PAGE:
July 2014 - People with mental health disabilities are often among the most vulnerable people in Ontario. Many face a unique set of challenges where they live, in workplaces, or in our communities. When people are in crisis they also present a unique set of challenges to police services when considering the use of force. This leads to many concerns from a human rights perspective. It is not the role of the Ontario Human Rights Commission (OHRC) to comment on individual cases – we leave it to other experts to resolve these. But it is our role to look at common themes and concerns, and offer ways to move forward.
Goods, services and facilities
You have the right to be free from discrimination when you receive goods or services, or use facilities. For example, this right applies to:
- stores, restaurants and bars
- hospitals and health services
- schools, universities and colleges
- public places, amenities and utilities such as recreation centres, public washrooms, malls and parks
- services and programs provided by municipal and provincial governments, including social assistance and benefits, and public transit
- services provided by insurance companies
- classified advertisement space in a newspaper.
Relevant policies and guides:
November 3, 2014 - Dear Dr. Mukherjee, Thank you for this opportunity to contribute to the important discussion regarding the job specification and expectations for Toronto’s next Chief of Police.
If you think you are being sexually harassed, start keeping a written record of events...
The Ontario Human Rights Commission (OHRC) welcomes the opportunity to provide input to the government’s legislated review of the Child and Family Services Act (CFSA). Section 1 of Ontario’s Human Rights Code protects children from discrimination in services, because of race, ancestry, place of origin, colour, ethnic origin, citizenship, creed, sex, sexual orientation, gender identity, gender expression, marital status, family status or disability.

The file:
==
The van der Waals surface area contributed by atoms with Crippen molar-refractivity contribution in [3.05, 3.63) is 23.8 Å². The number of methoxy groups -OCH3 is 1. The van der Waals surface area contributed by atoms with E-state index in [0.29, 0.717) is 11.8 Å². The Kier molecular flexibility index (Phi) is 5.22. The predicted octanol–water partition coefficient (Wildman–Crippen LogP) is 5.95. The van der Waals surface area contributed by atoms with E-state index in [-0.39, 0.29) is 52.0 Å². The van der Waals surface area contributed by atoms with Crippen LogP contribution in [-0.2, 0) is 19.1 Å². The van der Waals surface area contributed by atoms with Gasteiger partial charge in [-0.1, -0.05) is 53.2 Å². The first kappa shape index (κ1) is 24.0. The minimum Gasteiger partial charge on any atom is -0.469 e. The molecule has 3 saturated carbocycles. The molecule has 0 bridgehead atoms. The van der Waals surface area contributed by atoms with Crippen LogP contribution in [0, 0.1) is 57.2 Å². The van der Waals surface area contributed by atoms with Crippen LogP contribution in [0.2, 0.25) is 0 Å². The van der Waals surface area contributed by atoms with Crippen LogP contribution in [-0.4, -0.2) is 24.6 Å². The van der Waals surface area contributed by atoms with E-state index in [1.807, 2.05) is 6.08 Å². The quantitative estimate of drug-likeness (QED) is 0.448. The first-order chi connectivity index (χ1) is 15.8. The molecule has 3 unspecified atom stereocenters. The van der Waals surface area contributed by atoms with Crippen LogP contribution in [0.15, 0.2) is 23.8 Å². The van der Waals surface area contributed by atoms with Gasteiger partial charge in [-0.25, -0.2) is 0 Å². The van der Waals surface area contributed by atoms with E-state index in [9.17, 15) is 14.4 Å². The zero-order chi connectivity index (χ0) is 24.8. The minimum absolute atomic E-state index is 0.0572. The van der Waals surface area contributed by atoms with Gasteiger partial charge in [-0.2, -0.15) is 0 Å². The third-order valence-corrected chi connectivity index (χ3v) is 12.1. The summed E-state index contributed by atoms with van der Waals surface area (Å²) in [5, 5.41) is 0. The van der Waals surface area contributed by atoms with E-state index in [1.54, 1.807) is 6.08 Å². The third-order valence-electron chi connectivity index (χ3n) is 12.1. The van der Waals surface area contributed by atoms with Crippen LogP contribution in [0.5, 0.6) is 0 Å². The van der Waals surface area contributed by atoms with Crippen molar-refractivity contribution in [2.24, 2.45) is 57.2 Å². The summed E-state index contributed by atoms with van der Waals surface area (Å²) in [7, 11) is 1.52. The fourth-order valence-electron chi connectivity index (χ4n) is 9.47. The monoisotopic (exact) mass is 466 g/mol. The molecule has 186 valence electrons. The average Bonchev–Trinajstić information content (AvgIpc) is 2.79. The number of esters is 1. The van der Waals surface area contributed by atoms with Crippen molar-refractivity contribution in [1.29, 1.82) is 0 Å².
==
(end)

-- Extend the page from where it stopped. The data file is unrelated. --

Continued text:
February 6, 2015 - Your Worship, I was pleased to learn that on January 20th at a special session, councilors did not pass an interim control bylaw to prohibit the opening of methadone clinics in the Town of Greater Napanee.
April 22, 2015 - The Ontario Human Rights Commission (OHRC) welcomes the government’s commitment to find solutions to public concerns with police record checks. The OHRC agrees that there is a lack of consistency with the various levels of record checks and their purposes, as well as the types of information disclosed, which creates confusion for everyone.
Mr. Tang alleged that the respondents, McMaster University, the Faculty of Health Sciences, the Centre for Student Development and the Medical Sciences Graduate Program, breached the Human Rights Code by failing to meet their substantive and procedural obligations to accommodate him.
March 8, 2016 - Some Ontario employers require female employees to dress in a sexualized or gender-specific way at work, such as expecting women to wear high heels, short skirts, tight clothing or low-cut tops. These kinds of dress codes reinforce stereotypical and sexist notions about how women should look and may violate Ontario’s Human Rights Code.
March 8, 2016 - Through its public education, policy development, outreach and litigation functions, the Ontario Human Rights Commission (OHRC) continues to work with community partners to challenge gender inequality and promote and advance the human rights of women and trans people in Ontario. Here is some of the work the OHRC has done in the past year:
Twenty-five years after it was enacted, the provincial government (Government) is reviewing and revising the Police Services Act as part of its Strategy for a Safer Ontario (SSO). The OHRC welcomes the opportunity to provide input to the Ministry of Community Safety and Correctional Services (Ministry) on the SSO.